Dr Topol: I'm glad you started with that because a lot of people think precision medicine is just a pure genomics play. And the fact that you're getting into managing diabetes in a better way is not related to genomics, and I think that's a really good footing. Maurie, you're in the oncology world. Cancer's a genomic disease, so where do you see this whole thing?

Maurie Markman, MD, MS: Basically I would say, to me, the concept of precision medicine is really what the words say—become more precise. This is a process; this is not an event. Recently a paper appeared in the Lancet Oncology[1] claiming that precision medicine isn't working. I cannot more strongly say these people: You just don't get it. They don't understand the process. They don't understand what we're doing because they still live in a world of randomized controlled trials where you are looking at populations of patients rather than individuals.

The goal is to learn more. What makes that cancer grow? What makes it spread? What makes it occur in the first place? And it's going to be a continual process. We'll hit a few home runs, as is the case with chronic myelocytic leukemia and gastrointestinal stromal tumors, where we have actually found the true drivers in these tumors, and a drug has now become standard of care, which has an enormous impact on that malignancy.

There are other malignancies where this is going to be far more complicated. I know that we today are focused on the DNA—we're at the beginning, we're in kindergarten—and then it'll be the RNA, it'll be the proteins, it'll be networks. We'll learn more about what drives tumors, we'll learn more about how they become resistant with time, and we'll learn how to be more precise in our treatment.

Dr Topol: Greg, I think one of the things that we're seeing is "datafication" of medicine. We didn't have a lot of these data before, and obviously big buzz words like big data—I know these are the kind of things you're working with in your transformation center; can you tell us about that and your views of this subject?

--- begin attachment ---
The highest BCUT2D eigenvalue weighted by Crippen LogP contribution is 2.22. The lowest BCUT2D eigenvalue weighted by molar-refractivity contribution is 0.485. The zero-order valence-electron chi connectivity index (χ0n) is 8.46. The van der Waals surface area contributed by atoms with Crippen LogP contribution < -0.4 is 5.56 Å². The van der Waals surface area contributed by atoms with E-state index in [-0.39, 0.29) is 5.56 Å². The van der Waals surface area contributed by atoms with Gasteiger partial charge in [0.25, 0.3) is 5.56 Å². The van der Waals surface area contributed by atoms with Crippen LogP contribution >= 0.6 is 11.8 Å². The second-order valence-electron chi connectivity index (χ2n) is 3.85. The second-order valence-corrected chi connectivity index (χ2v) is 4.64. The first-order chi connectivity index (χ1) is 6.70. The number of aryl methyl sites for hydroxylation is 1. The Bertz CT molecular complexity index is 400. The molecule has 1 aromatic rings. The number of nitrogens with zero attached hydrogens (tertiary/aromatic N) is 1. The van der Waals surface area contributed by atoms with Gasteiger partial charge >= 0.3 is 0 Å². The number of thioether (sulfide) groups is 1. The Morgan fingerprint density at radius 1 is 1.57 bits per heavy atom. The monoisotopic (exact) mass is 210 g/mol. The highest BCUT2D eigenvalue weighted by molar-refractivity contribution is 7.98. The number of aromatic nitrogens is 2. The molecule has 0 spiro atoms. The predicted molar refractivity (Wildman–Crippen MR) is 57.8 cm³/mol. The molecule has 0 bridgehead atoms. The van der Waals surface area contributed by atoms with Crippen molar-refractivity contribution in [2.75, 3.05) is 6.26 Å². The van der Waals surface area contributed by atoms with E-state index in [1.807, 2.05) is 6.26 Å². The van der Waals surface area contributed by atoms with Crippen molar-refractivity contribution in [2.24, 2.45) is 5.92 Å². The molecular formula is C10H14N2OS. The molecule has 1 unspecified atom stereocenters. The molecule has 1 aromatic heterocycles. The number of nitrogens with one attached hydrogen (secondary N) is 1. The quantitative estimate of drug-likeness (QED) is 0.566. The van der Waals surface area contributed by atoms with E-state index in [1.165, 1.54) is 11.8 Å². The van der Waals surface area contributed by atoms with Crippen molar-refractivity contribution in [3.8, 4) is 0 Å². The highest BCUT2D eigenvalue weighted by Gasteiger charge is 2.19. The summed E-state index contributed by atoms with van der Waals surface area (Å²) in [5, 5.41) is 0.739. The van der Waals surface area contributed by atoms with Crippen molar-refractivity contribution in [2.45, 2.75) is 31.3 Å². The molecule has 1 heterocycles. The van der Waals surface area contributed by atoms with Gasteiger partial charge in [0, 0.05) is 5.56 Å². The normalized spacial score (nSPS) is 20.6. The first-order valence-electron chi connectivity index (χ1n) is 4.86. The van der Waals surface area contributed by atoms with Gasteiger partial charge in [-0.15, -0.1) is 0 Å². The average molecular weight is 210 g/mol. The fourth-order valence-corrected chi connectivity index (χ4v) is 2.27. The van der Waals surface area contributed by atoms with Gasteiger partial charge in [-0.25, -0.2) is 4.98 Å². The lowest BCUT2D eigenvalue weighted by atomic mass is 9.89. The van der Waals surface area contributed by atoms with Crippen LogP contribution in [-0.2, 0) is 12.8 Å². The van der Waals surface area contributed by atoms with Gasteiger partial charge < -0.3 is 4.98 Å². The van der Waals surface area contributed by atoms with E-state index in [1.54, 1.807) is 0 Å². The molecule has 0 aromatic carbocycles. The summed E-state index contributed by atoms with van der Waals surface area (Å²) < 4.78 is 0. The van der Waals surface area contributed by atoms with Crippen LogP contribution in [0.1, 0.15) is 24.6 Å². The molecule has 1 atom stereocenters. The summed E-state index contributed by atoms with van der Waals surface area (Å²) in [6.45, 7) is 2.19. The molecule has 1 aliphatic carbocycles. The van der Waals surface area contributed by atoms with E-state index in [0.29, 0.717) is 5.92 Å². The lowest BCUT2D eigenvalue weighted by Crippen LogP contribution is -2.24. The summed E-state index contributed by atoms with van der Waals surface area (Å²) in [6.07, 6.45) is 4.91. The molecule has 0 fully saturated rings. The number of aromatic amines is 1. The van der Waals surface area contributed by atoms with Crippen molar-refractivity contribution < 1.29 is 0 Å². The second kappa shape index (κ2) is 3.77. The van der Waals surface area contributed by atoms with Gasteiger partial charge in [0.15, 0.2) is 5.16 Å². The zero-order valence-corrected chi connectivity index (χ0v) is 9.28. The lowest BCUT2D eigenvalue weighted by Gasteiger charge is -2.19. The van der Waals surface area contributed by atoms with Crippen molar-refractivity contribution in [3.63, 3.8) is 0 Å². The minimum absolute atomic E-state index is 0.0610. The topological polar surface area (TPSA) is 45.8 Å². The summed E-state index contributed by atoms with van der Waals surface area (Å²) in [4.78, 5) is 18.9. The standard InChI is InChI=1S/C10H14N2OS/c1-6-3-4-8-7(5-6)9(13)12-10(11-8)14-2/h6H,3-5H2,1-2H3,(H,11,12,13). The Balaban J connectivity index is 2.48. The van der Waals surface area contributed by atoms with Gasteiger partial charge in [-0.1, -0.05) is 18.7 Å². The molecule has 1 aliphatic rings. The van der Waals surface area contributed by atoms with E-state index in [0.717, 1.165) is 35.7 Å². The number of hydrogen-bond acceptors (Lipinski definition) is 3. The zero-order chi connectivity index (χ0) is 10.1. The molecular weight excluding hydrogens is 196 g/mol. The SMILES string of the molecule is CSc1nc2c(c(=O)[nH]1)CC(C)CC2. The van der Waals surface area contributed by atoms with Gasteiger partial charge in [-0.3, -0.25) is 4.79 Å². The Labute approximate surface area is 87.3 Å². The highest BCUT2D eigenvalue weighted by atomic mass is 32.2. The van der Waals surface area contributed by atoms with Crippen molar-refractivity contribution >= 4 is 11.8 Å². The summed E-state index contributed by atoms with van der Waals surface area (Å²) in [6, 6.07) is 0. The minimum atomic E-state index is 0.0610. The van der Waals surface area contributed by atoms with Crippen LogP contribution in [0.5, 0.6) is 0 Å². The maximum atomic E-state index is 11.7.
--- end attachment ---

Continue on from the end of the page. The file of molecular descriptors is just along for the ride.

Gregory R. Weidner, MD: [Dr Markman] made the point that there have been some home runs, and I think the early promise and some of the big wins in precision medicine will come in cancer care and oncology for some very obvious reasons. But I think for every home run, there's going to be a lot of singles. And the singles are taking care of the everyday challenges that patients with chronic conditions, patients with lifestyle-sensitive conditions, struggle with on a daily basis. It's a real challenge when you start to really look through the eyes of a patient who's struggling to manage one or more chronic conditions, and we know that these conditions have a significant financial impact on our healthcare system, and they have a significant impact on outcomes in the day-to-day life for these folks.

So if we can string together some singles using everything from genomics to personally gathered lifestyle data, even simple stuff like survey and text-related data, to help make the burden of treatment and the burden of living with chronic conditions more manageable for patients, then I think we can deliver on the promise of care that's more cost-effective, a better patient experience, and better outcomes.

And I think, then, if you tack on to the other part of your question, which is how does that now fold into the big data question? I think that happens once you start to crowdsource and get intelligence around the collection of patient-generated data; again, using genomics, trackers, sensors, wearables, ingestibles, etc., to drive an understanding of how we can better care for people and achieve better outcomes. Then that really becomes a powerful engine, and it's almost a real-time research engine as people are living their life figuring things out, and we're learning from that.

It's a bridge, and I don't think we'll go directly from a patient caring for themselves or caring for themselves with a provider team directly to machine-learning analytic closed-loop management. I think there's a bridge that involves human relationships and helping people to make sense of the data. But I think that once we get those big data sets both from genomics and other sources of patient-generated data, the potential to really change lives and change the paradigm of care is really powerful.